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Canadian $20 Silver Coins

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I noticed on the Canadian Mint website http://www.mint.ca/store/template/home.jsp a number of pure silver $20 coins. They are currently offering a $20 Bobcat coin, http://www.mint.ca/store/coin/20-for-20-fine-silver-coin-bobcat-2014-prod1900026 and a $20 Canada Goose coin http://www.mint.ca/store/coin/20-for-20-fine-silver-coin-canada-goose-2014-prod1840075. Both coins are priced at $20 Canadian plus shipping & handling. Does anyone collect these coins? Does anyone know the silver content?

 

I'm very tempted to order them as I really like the designs on both.

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It's a series that they started in 2011. 4 different design coins are made ever year, and the mintage is 200,000 coins. They are 99.99% pure silver and the weigth is 7,96 grams (~ 1/4 oz).

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They started out hot, then as more issues came out interest in them waned. Aside from the first 1-2, most can be obtained in the aftermarket for a small premium (<=20%) over face.

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Mintages have also been dropped a bit as well - some, like the hockey $20, actually failed to sell out initially.

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I only have the one with the maple leaf design, the first one I think. And now they have a $50 for $50 and $100 for $100 sets.

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I haven't seen the $100 in person but the $50 has an all-matte obverse that looks a bit odd.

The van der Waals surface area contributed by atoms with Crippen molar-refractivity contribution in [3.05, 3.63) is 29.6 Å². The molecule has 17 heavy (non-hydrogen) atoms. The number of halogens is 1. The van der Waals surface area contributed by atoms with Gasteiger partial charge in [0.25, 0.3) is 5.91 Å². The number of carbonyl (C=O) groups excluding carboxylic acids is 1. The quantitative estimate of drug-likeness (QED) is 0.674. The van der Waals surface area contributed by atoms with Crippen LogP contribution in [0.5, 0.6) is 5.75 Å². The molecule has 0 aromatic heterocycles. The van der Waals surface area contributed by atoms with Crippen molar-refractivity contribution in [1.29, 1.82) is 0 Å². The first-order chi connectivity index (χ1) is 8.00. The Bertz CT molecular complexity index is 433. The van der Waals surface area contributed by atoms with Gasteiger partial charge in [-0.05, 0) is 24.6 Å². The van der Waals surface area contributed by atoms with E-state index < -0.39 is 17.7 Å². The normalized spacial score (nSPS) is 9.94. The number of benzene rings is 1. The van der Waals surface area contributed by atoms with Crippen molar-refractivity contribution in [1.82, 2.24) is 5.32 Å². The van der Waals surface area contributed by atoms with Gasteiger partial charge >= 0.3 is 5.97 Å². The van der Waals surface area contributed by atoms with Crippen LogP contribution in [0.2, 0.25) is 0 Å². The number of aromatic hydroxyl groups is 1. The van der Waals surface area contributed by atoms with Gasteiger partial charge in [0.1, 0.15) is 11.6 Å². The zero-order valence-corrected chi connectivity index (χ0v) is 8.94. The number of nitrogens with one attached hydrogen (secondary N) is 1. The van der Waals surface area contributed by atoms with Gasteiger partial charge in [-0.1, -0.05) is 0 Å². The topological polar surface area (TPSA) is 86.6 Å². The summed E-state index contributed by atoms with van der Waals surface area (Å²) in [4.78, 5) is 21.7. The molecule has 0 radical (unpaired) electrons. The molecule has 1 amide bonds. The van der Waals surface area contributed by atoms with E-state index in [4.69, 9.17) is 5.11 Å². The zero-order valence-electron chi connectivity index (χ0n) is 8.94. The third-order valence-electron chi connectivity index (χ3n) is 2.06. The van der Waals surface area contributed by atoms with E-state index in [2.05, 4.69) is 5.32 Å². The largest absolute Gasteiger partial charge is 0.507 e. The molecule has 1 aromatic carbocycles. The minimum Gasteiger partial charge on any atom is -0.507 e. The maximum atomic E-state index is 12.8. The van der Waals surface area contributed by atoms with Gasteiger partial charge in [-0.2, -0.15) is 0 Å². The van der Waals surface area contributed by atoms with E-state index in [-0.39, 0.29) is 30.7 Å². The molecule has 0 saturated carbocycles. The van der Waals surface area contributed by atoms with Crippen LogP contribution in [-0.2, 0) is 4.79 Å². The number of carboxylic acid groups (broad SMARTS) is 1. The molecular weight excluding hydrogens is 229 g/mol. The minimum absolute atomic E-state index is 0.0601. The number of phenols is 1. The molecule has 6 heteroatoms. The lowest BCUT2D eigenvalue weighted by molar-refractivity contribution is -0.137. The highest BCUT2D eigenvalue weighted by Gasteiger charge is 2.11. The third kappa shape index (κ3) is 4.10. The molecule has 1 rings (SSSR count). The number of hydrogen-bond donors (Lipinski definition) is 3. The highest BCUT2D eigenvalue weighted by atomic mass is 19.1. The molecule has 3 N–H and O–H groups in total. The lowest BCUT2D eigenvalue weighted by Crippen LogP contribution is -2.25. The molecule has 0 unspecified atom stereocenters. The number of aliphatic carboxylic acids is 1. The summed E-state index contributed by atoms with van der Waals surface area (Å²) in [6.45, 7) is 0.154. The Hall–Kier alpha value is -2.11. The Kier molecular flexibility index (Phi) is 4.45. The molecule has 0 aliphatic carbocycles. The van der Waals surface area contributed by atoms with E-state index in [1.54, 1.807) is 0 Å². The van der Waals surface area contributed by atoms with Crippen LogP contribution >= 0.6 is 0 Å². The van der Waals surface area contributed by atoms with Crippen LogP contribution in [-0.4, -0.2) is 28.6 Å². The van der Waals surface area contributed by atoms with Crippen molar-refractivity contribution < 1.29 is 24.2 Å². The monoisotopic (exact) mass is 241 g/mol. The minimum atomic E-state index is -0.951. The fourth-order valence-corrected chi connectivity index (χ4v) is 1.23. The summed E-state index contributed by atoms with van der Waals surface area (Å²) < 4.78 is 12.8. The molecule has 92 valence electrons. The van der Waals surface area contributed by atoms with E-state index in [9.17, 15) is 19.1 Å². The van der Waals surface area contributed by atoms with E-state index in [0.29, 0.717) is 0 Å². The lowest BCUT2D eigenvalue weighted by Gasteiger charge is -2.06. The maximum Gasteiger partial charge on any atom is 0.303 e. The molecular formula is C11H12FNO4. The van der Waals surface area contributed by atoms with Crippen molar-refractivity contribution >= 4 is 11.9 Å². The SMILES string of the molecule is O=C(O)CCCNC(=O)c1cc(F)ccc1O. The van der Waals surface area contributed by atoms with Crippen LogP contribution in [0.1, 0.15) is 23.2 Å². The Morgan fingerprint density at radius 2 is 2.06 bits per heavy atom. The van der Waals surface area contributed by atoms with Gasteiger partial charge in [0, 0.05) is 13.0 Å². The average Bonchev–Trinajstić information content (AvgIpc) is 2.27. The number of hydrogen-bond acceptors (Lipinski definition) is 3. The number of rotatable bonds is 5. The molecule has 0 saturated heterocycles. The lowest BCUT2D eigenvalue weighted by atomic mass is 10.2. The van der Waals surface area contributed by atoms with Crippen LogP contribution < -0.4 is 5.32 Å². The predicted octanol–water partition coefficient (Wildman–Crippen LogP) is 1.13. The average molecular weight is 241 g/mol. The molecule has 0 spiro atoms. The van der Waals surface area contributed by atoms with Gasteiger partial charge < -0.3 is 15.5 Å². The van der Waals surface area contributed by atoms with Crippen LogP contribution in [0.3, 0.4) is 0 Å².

The most current $20 piece (some sort of wildcat) is so low-relief it makes state quarters look high relief. If you kept one in your pocket long enough the cat would probably turn into a blob.

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I haven't seen the $100 in person but the $50 has an all-matte obverse that looks a bit odd.

 

The most current $20 piece (some sort of wildcat) is so low-relief it makes state quarters look high relief. If you kept one in your pocket long enough the cat would probably turn into a blob.

 

Are they being made in low relief to get more use from the dies or is it an artistic statement?

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Low relief likely for longer die life, since coins these days are mostly about squeezing seigniorage rather than creating little works of art for the masses.

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And by the way, there's now a $200 FV (2 oz silver) that's coming out.

 

At this pace, I wouldn't be surprised to see a $500 5 oz piece within a year.

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And by the way, there's now a $200 FV (2 oz silver) that's coming out.

 

At this pace, I wouldn't be surprised to see a $500 5 oz piece within a year.

 

I guess they're generating a decent return for the Mint. You might be right on the 5 oz. But wouldn't it have to compete with the US 5 oz piece? So I'm not sure a 5 oz piece at that kind of price would be a big seller.

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But wouldn't it have to compete with the US 5 oz piece? So I'm not sure a 5 oz piece at that kind of price would be a big seller.

 

No. I would say that they're targeted at two very different groups.

 

The ATB 5 oz pieces IMO are nice works of art that can be collected on their own, or to accompany the regular sized quarter, with the bullion version being a more affordable piece for someone who wants to pay a modest premium over spot, and the cased version being a fancier piece.